Minstrel Banjo

For enthusiasts of early banjo

Tony Thomas
  • North Miami Beach, FL
  • United States
  • since 1998
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Tony Thomas's Discussions

On Picayune Butler, T. A. Brown, George Nichols, T. D, Rice and “Jim Crow”

Started Jan 24 0 Replies

About 7 years ago, prodded by a contract from Oxford University Press and Harvard's  African American biography database,  I set out to write up what i thought was the simple easy to get information…Continue

Tags: Jim Crow, Rice, TD, banjo, Black

The Clipper now online in searchable downloadable

Started May 27, 2015 0 Replies

I thought researchers of the banjo and popular entertainment in NYC in particular will happy to know that the University of Illinois' Digitial Newspaper collection has placed all issues of The…Continue

Picayune Butler gourd banjos and Phil Rice

Started Aug 19, 2014 0 Replies

I am raising here in this community several direct research related issues on the pursuit of the various individuals using the title Picayune Butler.  I am not interested in unsupported conjecture,…Continue

The hard truths about Picayune Butler

Started this discussion. Last reply by Bob Sayers Jul 8, 2015. 78 Replies

I have been doing a heck of a lot of work on the Picayune Butler issue for the presentation I will give in November at the Banjo Gathering,  once known as the banjo collectors gathering,  in…Continue

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Tony Thomas posted a discussion

On Picayune Butler, T. A. Brown, George Nichols, T. D, Rice and “Jim Crow”

About 7 years ago, prodded by a contract from Oxford University Press and Harvard's  African American biography database,  I set out to write up what i thought was the simple easy to get information about Picayune Butler, who I assumed was a historic Black Banjoist who played some role in minstrelsy, and had something to do with the song "Jim Crow".   The research I did led me to understand that most things written to that point were simply and completely wrong, as well as how the world of…See More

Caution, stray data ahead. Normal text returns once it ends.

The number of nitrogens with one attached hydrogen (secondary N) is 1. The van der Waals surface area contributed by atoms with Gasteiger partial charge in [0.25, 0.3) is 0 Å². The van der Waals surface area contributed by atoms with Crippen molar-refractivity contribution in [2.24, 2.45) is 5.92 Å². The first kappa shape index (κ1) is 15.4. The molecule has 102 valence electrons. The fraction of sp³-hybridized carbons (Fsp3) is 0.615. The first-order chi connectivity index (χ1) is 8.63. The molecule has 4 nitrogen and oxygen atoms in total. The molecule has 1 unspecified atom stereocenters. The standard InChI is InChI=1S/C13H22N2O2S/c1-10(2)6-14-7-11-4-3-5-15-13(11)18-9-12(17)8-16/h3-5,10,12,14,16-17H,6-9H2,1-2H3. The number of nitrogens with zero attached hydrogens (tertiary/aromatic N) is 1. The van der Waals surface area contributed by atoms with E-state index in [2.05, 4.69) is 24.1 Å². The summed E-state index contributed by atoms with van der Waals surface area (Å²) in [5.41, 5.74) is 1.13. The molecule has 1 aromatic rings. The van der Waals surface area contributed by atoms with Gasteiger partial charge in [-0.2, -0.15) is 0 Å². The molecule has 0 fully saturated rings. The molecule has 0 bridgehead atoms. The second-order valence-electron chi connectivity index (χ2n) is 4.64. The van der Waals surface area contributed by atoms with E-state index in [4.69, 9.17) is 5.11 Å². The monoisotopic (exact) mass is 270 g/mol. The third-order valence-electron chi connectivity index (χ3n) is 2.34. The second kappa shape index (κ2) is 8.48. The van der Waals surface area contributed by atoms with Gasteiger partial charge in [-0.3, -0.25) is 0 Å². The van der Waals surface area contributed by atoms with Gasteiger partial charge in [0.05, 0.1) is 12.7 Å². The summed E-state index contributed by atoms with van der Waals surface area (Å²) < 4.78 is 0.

Jan 24
Tony Thomas and Byron Thomas are now friends
Jan 24
Tony Thomas replied to Al Smitley's discussion History of the banjo presentation
"Don't forget Bollman and Guara's America's instrument which provides the history of the banjo in regard to the construction of banjos over the 19th and early 20th century. Again, as someone who does this regularly on all levels from…"
Jan 24
Tony Thomas replied to Al Smitley's discussion History of the banjo presentation
"Carlin's book is useful for what it contains, Cece's work from nearly 30 years ago on banjo orings is completely supercede by the materials in Laurent Dubois's The Banjo: America's African Instrument and more directly by Banjo…"
Jan 24

Profile Information

How did you find out about Ning Minstrel Banjo?
countless web visits
How long have you played banjo?
since 1998
What kind of banjo(s) do you own?
a tubaphone clone, a 1894 Electric, a goldtone whyte lady, a kevin enoch tradesman, a no name fretless, a goodtime rb

Comment Wall (1 comment)

At 9:32pm on July 3, 2013, Bob Sayers said…

I'm going to add my last two cents here, since it seems like Tony is getting advice from lots of well-meaning people, both offline and on.  And I don't want to add to the confusion.  

In looking for the "original" Picayune Butler, I personally would begin by searching digital newspaper sites, concentrating on the period of the 1820s and 1830s.  My favorite newspaper sites are NewspaperArchive.com; GenealogyBank.com; and the British Library digital newspaper site.  My agency and the Library of Congress have co-developed their own beta website for historical newspapers; but I find it hard to use at this point compared with the others.  

After sifting through the early newspapers, I would move on to diaries and memoirs from New Orleans that were either written during the 1820s and 1830s or, like the Robert Buchanan account, refer back to this place and time.  

By the 1840s, everything gets a lot more complicated and a lot murkier.  There are lots of newspaper references to "PIcayune Butler" during this period, but they invariably refer to a popular minstrel song, not to a real person.  However, as you point out, an entertainer in the New York area in the late 1850s was calling himself "Picayune Butler."  I looked at some of the ads for this guy and I'm pretty certain he was a white guy in blackface.    

So I would concentrate on the earlier period,  before the song became popular.  Robert Buchanan (I would find out who he is) in the 1869 Cincinnati newspaper talks about the growing popularity of the word "picayune" in New Orleans early in the century.  He also associates his early banjo player Picayune Butler with flatboatmen.  So these are also leads that I would pursue.    

So that's about it.  If I didn't have my own big newspaper research project (on Japanese entertainers in America in the 1860s and 1870s), I might be tempted to look a little more deeply into Picayune Butler myself.

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